“Conceptualizing the Public: Memorialization and Human Rights Law in Mexico”
Robin Greeley, University of Connecticut
Michael Orwicz, University of Connecticut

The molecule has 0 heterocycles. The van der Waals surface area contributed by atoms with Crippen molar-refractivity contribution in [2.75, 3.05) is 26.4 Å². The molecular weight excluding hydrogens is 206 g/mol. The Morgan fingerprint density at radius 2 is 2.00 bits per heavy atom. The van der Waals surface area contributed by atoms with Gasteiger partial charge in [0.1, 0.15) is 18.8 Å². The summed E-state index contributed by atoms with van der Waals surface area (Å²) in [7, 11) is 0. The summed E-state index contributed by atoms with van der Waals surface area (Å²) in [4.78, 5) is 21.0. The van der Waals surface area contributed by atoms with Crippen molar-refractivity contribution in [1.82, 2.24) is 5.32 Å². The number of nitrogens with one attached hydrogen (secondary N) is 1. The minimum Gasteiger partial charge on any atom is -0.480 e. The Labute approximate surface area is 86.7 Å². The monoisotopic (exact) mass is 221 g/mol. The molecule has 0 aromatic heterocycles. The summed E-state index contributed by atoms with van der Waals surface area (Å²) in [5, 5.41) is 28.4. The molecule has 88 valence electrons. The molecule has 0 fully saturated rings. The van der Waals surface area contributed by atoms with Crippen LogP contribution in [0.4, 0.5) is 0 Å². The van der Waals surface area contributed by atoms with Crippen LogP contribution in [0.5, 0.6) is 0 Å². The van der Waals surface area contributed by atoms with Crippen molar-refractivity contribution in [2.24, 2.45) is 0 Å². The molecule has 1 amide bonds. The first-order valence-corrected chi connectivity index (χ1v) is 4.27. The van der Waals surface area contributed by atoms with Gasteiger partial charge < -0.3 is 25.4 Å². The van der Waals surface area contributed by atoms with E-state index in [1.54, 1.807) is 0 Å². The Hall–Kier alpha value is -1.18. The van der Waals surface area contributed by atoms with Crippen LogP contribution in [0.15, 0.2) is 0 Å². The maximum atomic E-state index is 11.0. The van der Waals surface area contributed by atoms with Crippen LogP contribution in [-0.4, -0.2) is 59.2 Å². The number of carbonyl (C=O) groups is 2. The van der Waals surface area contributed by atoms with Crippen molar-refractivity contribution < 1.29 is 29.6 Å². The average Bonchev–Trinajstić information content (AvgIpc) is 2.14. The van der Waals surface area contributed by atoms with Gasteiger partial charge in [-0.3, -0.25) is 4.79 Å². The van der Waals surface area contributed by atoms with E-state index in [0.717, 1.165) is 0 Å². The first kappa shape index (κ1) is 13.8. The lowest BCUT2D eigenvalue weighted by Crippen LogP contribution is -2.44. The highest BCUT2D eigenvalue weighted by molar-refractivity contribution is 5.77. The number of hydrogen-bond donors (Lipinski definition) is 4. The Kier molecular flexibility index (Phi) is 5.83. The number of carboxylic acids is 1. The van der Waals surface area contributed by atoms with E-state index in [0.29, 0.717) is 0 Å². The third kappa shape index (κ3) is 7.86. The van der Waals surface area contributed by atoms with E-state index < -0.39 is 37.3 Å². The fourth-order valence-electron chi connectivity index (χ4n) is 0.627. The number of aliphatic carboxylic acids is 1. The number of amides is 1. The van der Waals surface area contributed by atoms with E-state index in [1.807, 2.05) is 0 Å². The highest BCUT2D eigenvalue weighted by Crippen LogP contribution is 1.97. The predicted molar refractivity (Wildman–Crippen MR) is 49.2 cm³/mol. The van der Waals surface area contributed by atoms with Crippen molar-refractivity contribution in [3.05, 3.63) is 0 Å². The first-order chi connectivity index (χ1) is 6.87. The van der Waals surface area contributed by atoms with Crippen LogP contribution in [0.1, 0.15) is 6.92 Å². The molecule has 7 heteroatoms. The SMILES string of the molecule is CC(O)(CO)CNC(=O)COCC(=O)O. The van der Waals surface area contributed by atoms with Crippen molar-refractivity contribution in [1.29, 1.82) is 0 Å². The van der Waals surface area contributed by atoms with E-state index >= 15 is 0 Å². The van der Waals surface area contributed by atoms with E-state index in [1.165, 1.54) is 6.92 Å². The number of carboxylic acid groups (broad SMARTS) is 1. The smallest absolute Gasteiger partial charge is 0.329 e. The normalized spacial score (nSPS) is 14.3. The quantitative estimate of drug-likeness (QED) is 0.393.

In conceptualizing the term “public” in Mexico, the Memorial del Campo Algodonero in Ciudad Juarez marks an important precedent at the intersection of international human rights law, state-civil society partnerships and aesthetics in the public realm. Mandated by the Inter-American Court of Human Rights (IACHR) as a symbolic reparation in the landmark case González y Otras v México, the monument commemorates three women brutally murdered in Ciudad Juarez in 2001. Yet since its 2012 inauguration, the Campo Algodonero memorial has been a site not of public commemoration, but of vociferous contestation by the very audience for which it was intended: the families of the murdered women. This failure speaks to a series of problems in IACHR practices of aesthetic memorialization. First are failures of political conceptualization, in which memorialization is too often understood as outside the political process, relegated to the “soft” sphere of culture. Second are failures in the aesthetic process itself, evident in the overwhelming tendency to conceive of aesthetic memorialization in terms of a fixed, static object, rather than a dynamic process aimed at transforming social and political conditions. Third are failures to conceptualize as interwoven three primary instances of “public” operative in symbolic reparations and memorialization: the public space of memorialization; the state’s public recognition of responsibility; and a clear assessment of who constitutes the “public” that symbolic reparations address. This paper explores these issues by analyzing the Campo Algodonero memorial in relation to three other memorial practices that put forward contrasting visions of public space and the public sphere: the Memorial a las Víctimas de Violencia (Mexico City, 2012), created on the initiative of the Mexican state, and two “countermonuments”: +43, the “anti-monument” to the disappeared students of Ayotzinapa (Mexico City, 2015); and the Pink Crosses movement against femicide.